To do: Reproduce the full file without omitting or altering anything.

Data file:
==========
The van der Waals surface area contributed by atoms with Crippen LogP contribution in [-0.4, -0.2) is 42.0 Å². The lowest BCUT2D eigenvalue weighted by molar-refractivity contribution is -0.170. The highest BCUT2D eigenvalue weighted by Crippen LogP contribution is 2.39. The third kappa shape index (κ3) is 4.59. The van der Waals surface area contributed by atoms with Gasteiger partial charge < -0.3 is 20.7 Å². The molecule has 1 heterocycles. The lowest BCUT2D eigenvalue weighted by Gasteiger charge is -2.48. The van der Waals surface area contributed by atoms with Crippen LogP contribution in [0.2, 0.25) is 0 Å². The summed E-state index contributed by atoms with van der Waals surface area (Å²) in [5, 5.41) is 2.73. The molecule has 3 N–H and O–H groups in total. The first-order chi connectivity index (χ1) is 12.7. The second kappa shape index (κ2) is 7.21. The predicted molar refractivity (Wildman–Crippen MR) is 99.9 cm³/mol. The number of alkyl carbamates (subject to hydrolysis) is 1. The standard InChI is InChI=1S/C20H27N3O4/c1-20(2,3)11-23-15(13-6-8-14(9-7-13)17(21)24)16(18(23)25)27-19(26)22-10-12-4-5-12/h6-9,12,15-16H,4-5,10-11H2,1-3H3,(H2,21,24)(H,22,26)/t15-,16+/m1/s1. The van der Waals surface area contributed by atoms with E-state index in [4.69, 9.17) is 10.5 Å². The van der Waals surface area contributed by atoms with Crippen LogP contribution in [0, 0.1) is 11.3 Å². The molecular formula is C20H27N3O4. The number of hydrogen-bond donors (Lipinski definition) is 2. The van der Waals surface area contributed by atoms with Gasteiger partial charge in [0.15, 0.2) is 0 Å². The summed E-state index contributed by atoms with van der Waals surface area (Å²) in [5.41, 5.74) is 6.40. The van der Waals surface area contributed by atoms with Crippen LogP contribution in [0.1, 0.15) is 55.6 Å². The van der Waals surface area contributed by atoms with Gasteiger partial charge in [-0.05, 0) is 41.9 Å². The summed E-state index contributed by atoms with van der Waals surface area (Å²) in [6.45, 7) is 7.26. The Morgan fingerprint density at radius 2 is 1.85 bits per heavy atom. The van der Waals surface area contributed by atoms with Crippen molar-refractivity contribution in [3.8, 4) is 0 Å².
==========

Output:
The van der Waals surface area contributed by atoms with Crippen LogP contribution in [-0.4, -0.2) is 42.0 Å². The lowest BCUT2D eigenvalue weighted by molar-refractivity contribution is -0.170. The highest BCUT2D eigenvalue weighted by Crippen LogP contribution is 2.39. The third kappa shape index (κ3) is 4.59. The van der Waals surface area contributed by atoms with Gasteiger partial charge < -0.3 is 20.7 Å². The molecule has 1 heterocycles. The lowest BCUT2D eigenvalue weighted by Gasteiger charge is -2.48. The van der Waals surface area contributed by atoms with Crippen LogP contribution in [0.2, 0.25) is 0 Å². The summed E-state index contributed by atoms with van der Waals surface area (Å²) in [5, 5.41) is 2.73. The molecule has 3 N–H and O–H groups in total. The first-order chi connectivity index (χ1) is 12.7. The second kappa shape index (κ2) is 7.21. The predicted molar refractivity (Wildman–Crippen MR) is 99.9 cm³/mol. The number of alkyl carbamates (subject to hydrolysis) is 1. The standard InChI is InChI=1S/C20H27N3O4/c1-20(2,3)11-23-15(13-6-8-14(9-7-13)17(21)24)16(18(23)25)27-19(26)22-10-12-4-5-12/h6-9,12,15-16H,4-5,10-11H2,1-3H3,(H2,21,24)(H,22,26)/t15-,16+/m1/s1. The van der Waals surface area contributed by atoms with E-state index in [4.69, 9.17) is 10.5 Å². The van der Waals surface area contributed by atoms with Crippen LogP contribution in [0, 0.1) is 11.3 Å². The molecular formula is C20H27N3O4. The number of hydrogen-bond donors (Lipinski definition) is 2. The van der Waals surface area contributed by atoms with Gasteiger partial charge in [0.15, 0.2) is 0 Å². The summed E-state index contributed by atoms with van der Waals surface area (Å²) in [5.41, 5.74) is 6.40. The van der Waals surface area contributed by atoms with Crippen LogP contribution in [0.1, 0.15) is 55.6 Å². The van der Waals surface area contributed by atoms with Gasteiger partial charge in [-0.05, 0) is 41.9 Å². The summed E-state index contributed by atoms with van der Waals surface area (Å²) in [6.45, 7) is 7.26. The Morgan fingerprint density at radius 2 is 1.85 bits per heavy atom. The van der Waals surface area contributed by atoms with Crippen molar-refractivity contribution in [3.8, 4) is 0 Å².